Commentary: Work with animals helps develop vaccines against coronavirus
Scientists are working on dozens of potential treatments and vaccines for the novel coronavirus and the disease it causes, COVID-19. Virtually all of them have one thing in common — they’re the product of animal research.
Indeed, the race to beat COVID-19 shows how critical animal research is to medical progress.
Consider how mRNA-1273, the potential vaccine furthest along in the development process, came to be. Scientists at Cambridge, Mass.-based Moderna originally developed it to inoculate against the coronavirus that causes Middle East Respiratory Syndrome. The vaccine has shown promise in mice and other animal models.
Or take the potential vaccine from Pennsylvania-based Inovio Pharmaceuticals. Mice and guinea pigs that received it have produced both antibodies and T cells against the coronavirus. The research team is also investigating the vaccine’s impact in monkeys. Studies that test whether animals who have been inoculated are susceptible to infection by the coronavirus will follow.
Animal research is particularly crucial to the development of vaccines. As Dr. Anthony Fauci, the head of the of the National Institute of Allergy and Infectious Diseases (NIAID), said in a White House briefing, scientists can “get a good feel … in animal models” for whether a potential vaccine will protect someone from a dangerous pathogen or risk enhancing infection.
Animal models are also helping scientists repurpose existing drugs to fight the novel coronavirus. Gilead Sciences’ antiviral remdesivir has “shown promise in animal models for treating Middle East respiratory syndrome,” according to the NIAID.
New York-based Regeneron Pharmaceuticals is developing monoclonal antibodies with the help of humanized mice models. APEIRON Biologics is studying the effect of APN01, a recombinant human angiotensin-converting enzyme treatment, on laboratory mice.
Other scientists are investigating the novel coronavirus by observing it in animal models. Chinese researchers have discovered that monkeys that had recovered from infection with the novel coronavirus showed no signs of reinfection when exposed a second time. This discovery could have vital implications for vaccine design.
People who have contracted COVID-19 are benefiting from several therapies and treatments that are the product of animal research. Take extracorporeal membrane oxygenation, which uses an artificial lung to provide oxygenated blood to patients with critical respiratory issues — now including those with COVID-19. A University of Michigan researcher first developed the technique in sheep.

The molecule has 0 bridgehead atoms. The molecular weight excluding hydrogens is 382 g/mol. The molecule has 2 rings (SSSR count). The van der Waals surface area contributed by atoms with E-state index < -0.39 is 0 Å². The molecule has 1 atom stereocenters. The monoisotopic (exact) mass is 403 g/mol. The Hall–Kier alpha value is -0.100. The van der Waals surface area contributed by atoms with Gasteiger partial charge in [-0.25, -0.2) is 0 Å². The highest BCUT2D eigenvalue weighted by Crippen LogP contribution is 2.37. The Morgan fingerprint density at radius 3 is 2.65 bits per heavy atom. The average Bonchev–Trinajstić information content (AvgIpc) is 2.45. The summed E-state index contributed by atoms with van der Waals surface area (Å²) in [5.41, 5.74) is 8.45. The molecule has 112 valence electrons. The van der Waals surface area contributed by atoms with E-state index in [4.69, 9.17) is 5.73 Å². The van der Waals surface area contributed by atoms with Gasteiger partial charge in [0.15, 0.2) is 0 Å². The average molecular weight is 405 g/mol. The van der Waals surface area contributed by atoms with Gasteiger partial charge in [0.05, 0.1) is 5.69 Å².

Animal research may also help solve the shortage of ventilators. A research team at Auburn University turned a continuous positive airway pressure machine, a device used to treat sleep apnea, into an emergency ventilator for a 200-pound goat. The lung capacity of goats this size is similar to that of humans.
Imagine a world where this research came to a halt at the behest of animal rights activists. People hospitalized with COVID-19 would not receive the care they need. And there’d be no chance of developing a vaccine to protect against the virus in the future.
Thirty years ago, Dr. Albert Sabin, who developed the oral polio vaccine, wrote, “My own experience of over 60 years in biomedical research amply demonstrated that without the use of animals and of human beings, it would have been impossible to acquire the important knowledge needed to prevent much suffering and premature death not only among humans but also among animals.”
That’s as true today as it was in Sabin’s era. The COVID-19 pandemic is the most serious threat to public health in decades. We must make use of every tool at our disposal to beat it. Animal research is among the most powerful of those tools.
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Matthew R. Bailey is president of the Foundation for Biomedical Research. This piece was originally published by the Asbury Park Press.